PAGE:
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Managing Conflicts in the Workplace

By SONJUI L. KUMAR and JESSE C. MOORE Email By SONJUI L. KUMAR and JESSE C. MOORE
November 2017
Managing Conflicts in the Workplace

Most of us spend as much, if not more, time with our colleagues than our families. Naturally, this can result in conflicts among employees and between employees and management. Issues such as bullying, insults, noncooperation, and anger can affect everyone, not just the affected employees. Moreover, conflicts often lead to a rise in emotional stress, absenteeism, and employee turnover. A related issue that has come up in the labor and employment arena involves the conflicting rights of employees. For example, if one employee’s service dog causes severe allergies to another employee, or if an employee’s right to free speech creates a hostile work environment for another employee.

Keep it Informal
Human Resources professionals advise that the best practice is to first allow employees to resolve the conflicts themselves, especially if they are in relatively similar positions within the organization. Although management may be needed to facilitate the discussion between conflicting parties, the initial step toward resolving the problem should rest with the individuals. This encourages each employee to take responsibility for their action and its consequences, and keeps management out of everyday issues. However, if the employees are unable to solve the issues or if the conflict is between an employee and their supervisor, the employer can and should get involved, first on an informal basis and, if necessary, through a more formal process involving HR professionals. In either case, companies should not ignore conflicts and, once involved, deal with them promptly and equitably.

Take Proactive Measures
Often the company may be the reason conflicts are arising. Management should be alert to issues that are similar in nature but involve different employees. Companies can help reduce the risk of conflicts arising by following some common sense guidelines:
- Provide clear and consistent policies that are implemented transparently throughout the organization.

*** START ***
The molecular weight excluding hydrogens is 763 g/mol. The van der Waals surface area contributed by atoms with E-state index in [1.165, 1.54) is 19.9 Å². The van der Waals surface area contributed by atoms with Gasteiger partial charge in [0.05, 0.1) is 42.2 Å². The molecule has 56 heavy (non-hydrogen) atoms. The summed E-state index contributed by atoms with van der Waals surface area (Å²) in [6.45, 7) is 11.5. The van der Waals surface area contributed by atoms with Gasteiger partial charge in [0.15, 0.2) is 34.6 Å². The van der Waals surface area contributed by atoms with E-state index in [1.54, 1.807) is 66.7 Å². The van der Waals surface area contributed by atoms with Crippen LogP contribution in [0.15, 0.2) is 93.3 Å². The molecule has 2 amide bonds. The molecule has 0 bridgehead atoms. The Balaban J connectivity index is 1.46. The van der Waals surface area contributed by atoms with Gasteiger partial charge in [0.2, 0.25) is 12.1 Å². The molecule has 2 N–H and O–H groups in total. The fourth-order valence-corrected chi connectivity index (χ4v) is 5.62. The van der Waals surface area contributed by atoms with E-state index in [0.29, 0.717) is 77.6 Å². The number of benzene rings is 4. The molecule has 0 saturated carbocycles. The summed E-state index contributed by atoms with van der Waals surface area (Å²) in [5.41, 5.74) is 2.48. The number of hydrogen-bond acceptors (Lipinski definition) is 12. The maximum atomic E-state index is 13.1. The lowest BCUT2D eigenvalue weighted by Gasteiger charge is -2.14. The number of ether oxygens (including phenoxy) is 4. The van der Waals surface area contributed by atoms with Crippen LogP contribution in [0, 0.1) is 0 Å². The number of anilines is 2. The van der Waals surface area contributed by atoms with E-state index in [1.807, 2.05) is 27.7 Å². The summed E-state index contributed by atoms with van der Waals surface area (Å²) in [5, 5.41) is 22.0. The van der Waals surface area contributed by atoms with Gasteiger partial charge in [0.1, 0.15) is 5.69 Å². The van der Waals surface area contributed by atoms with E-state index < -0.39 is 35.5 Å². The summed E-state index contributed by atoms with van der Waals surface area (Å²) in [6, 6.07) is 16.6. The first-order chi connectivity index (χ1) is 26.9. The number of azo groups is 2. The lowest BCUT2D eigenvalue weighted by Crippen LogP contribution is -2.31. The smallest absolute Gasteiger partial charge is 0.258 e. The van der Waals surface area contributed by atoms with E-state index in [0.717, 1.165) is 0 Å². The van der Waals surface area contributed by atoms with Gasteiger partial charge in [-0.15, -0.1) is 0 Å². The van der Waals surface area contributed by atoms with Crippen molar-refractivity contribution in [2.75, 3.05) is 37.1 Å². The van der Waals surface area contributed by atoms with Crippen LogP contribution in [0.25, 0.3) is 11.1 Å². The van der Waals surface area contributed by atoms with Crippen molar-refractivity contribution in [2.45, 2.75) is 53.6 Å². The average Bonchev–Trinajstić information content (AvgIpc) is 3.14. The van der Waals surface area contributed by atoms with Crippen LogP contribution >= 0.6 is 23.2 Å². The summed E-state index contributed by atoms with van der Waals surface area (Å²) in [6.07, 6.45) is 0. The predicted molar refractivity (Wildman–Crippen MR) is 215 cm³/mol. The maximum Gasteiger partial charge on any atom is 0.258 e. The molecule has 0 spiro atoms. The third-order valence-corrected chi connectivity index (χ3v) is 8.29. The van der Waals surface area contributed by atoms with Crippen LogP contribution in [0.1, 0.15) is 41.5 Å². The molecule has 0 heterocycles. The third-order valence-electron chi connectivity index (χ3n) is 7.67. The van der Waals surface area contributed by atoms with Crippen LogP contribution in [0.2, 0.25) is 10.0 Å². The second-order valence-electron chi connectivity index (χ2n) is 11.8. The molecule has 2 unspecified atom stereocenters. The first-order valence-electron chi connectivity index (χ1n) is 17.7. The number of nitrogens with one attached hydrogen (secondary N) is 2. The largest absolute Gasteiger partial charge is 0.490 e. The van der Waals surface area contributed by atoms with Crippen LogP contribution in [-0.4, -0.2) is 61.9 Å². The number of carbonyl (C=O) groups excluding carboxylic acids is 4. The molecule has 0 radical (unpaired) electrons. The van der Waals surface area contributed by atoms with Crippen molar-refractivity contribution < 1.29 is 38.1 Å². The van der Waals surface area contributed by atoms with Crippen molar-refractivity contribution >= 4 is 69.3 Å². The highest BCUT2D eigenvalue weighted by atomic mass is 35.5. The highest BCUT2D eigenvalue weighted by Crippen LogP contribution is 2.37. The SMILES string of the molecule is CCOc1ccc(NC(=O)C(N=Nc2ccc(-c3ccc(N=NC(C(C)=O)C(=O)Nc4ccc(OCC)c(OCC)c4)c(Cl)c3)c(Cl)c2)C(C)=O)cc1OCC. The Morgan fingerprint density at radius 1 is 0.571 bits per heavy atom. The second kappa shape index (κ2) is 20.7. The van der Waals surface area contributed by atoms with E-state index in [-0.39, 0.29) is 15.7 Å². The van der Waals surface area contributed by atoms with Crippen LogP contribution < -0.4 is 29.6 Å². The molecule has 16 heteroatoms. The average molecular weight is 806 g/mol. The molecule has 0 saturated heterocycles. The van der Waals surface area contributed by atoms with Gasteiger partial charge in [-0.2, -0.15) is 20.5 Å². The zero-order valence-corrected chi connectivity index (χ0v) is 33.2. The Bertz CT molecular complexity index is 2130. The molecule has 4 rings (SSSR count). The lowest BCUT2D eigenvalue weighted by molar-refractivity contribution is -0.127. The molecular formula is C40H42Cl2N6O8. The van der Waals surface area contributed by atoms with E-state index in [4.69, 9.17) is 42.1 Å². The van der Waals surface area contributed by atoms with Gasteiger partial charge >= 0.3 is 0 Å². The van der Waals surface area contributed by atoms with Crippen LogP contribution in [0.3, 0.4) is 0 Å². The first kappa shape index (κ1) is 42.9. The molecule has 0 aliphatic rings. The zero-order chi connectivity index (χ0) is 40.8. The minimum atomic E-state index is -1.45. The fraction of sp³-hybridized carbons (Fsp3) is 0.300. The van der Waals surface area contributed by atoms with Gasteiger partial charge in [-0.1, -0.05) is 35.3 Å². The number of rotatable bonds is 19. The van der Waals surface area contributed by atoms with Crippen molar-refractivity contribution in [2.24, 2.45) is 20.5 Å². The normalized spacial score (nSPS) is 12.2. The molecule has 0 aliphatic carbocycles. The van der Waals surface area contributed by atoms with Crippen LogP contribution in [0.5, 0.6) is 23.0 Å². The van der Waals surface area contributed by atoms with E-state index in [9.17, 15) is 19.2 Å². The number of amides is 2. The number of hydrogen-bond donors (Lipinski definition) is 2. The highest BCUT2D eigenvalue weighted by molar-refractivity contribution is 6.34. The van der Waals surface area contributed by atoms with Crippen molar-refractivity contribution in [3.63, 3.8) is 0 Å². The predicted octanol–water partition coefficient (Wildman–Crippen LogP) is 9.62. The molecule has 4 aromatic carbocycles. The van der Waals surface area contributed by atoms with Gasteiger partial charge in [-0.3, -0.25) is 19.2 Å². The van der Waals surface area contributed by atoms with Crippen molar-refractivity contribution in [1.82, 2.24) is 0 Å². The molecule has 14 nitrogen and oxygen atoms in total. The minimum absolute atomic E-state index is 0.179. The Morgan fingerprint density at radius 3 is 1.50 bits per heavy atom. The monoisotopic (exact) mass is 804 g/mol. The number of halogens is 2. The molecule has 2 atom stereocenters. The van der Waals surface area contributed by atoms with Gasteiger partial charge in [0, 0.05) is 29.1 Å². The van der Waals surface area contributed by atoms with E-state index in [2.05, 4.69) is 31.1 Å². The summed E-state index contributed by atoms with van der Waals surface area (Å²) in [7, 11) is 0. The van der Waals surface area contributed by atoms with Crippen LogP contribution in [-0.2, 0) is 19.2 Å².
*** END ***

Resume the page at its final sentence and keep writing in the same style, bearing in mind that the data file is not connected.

- Provide clear job duties that don’t overlap.
- Provide an organizational structure that describes supervisory roles.
- Provide guidance and communication at all times but especially during periods of organizational change such as a merger, acquisition, or layoffs.
- Give all employees the resources needed to do their jobs.
- Recognize and resolve smaller issues before they escalate.

Policies and Procedures
Having an internal company policy on conflict resolution can be very helpful to all parties. It can offer a clear process that both the employees and management can rely on as soon as a situation arises.

The policy should set forth an informal process in which the employer or its agent confers with both parties and sets out the expectations for all parties. The procedure should allow the employer to educate employees about the situation, explain the scope of the rights of each employee, and help the parties reach a resolution that respects both parties’ right as much as possible. In the event the conflict cannot be resolved by informal process, the employer should also outline a formal process in the policy that allows the employer to meet its obligations to resolve the issue.

The policy should set out clear expectations such as respect for all persons involved and consideration for other perspectives, cultures, and upbringing.

Tips
Conflict in the workplace is inevitable. Developing a policy and approach to addressing these issues can help an employer avoid conflicts altogether or resolve them quickly.
• Develop an internal company policy.
• Train management on common situations that are likely to arise.
• Implement a procedure for resolution through an informal process.
• Have a procedure for resolution through a formal process.
• Ensure that the employer is not contributing to the conflict.
• Be aware of the legal rights of each employee before addressing conflicts.


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Business Insights is hosted by the Law Firm of KPPB Law (www.kppblaw.com).
Sonjui L. Kumar is a founding partner of KPPB Law, practicing in the area of corporate law and governance. Jesse C. Moore is a law clerk at KPPB Law.
Disclaimer: This article is for general information purposes only, and does not constitute legal, tax, or other professional advice.



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